In this paper an investigation is presented into computer assisted bilingual dictionary generation from two monolingual dictionaries using rules based on spelling, morphology, and etymology together with distributed semantic representation. The two languages are Irish and Scottish Gaelic, which derive from the same base, namely Old Irish. It is hoped that the dictionary will facilitate speakers of one language learning the other directly and that the difficulty or ease by which relationships between the two languages are expressed will give insights into approaches for teaching.

DISSEMIN8 and DISSEMIN 8 Square, The Implementation
Philippe Delcloque
The DISSEMINATE vision has moved to implementation with the first 8 modules functioning as a suite; in parallel and with partners, the LMS architecture is being specified to achieve bottom-up integration and suitability for varied delivery environments from 1 to 20 to 1 to 20,000 including a new digital (and virtual) language lab. DISSEMINATE will allow work wide partners to produce exercise modules which can plug in the architecture and lead to approved certification ‡ la Macromedia. The project also plans to deliver plug ins for some of the predominant LMSs used in institutions.

Digitizing VHS Tapes Step by Step
Michal Krynicki
With the growing demand for including multimedia into their teaching, many instructors wonder how to incorporate their VHS video materials into their classroom activities/presentations. This demonstration will explain the steps necessary to digitize VHS tapes using an average PC, a VCR, and basic inexpensive software. It is geared towards a novice audience and will be very practical in nature. The demonstration examines minimum hardware requirements, necessary connections, and general setup. It focuses on capturing and basic processing (e.g., compressing video and audio, splitting, cropping, and deinterlacing).

Avoiding Collaboration: Spanish Oral Interview Practice Program
Bernice Nuhfer-Halten
The purpose of this project is to provide students of SPAN 1001, SPAN 1002, and SPAN 2001 with a program that they can access INDIVIDUALLY in the Language Laboratory at any time during the course of the semester to help them prepare for their individual oral interview at the end of each term, without having to collaborate with others.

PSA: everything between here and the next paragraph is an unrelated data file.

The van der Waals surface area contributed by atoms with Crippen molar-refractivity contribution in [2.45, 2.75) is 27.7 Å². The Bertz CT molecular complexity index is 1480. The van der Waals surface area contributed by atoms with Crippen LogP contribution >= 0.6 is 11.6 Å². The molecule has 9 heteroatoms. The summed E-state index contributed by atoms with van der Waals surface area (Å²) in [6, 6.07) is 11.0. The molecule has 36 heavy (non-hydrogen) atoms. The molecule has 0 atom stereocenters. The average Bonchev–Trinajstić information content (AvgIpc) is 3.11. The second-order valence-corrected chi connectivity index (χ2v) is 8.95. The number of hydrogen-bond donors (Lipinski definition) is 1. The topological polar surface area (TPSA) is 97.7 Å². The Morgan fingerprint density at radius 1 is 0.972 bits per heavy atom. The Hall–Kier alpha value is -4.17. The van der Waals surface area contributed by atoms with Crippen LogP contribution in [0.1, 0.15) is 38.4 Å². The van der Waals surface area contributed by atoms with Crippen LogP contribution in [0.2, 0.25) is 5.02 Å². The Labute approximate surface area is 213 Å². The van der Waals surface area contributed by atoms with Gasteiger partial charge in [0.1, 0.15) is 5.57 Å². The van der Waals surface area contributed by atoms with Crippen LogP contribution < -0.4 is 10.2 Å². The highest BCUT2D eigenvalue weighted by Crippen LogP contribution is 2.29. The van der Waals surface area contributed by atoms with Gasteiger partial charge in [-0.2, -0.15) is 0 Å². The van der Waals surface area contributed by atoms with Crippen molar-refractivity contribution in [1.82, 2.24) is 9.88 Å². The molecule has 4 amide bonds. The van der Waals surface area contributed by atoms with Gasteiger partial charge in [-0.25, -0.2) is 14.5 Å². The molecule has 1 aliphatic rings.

US Government Sponsored Language Projects
Stephen LaRocca
John Morgan
Sherri Bellinger
Recent world events have heightened interest in speech technologies for learning and other applications. Within the US government, speech-enabled courseware for foreign language learning is a priority; simultaneously, there is an increased demand for rapidly deployable speech translation devices that can instantly provide a rudimentary capability to communicate. Researchers at the US Military Academy are collecting speech data and producing recognizer software in support of government language learning programs. The same group is supervising and promoting the development of speech translation devices, such as Speaking MINDS. Common ground existing between learning systems and speech translation devices is discussed.

3:30 – 4:15

Collaborative Call the Wimba Way
Peter A. Lafford
Wimba is an Internet-based voice technology providing an asynchronous communication environment well suited to supporting language learning. The flagship voice-enabled bulletin boards (“Voice Boards”) are now joined by “Voice Email,” “Presentation Publisher” for streaming lectures, and “Language Tools” for voice-enabled web page activities to comprise a package Wimba calls its “Online Language Lab.” The key to the technology is the Wimba web server and the platform-independent small Wimba applet which downloads to record and playback the high quality compressed audio which resides on the server. This presentation will explore the potential of Wimba for language learning.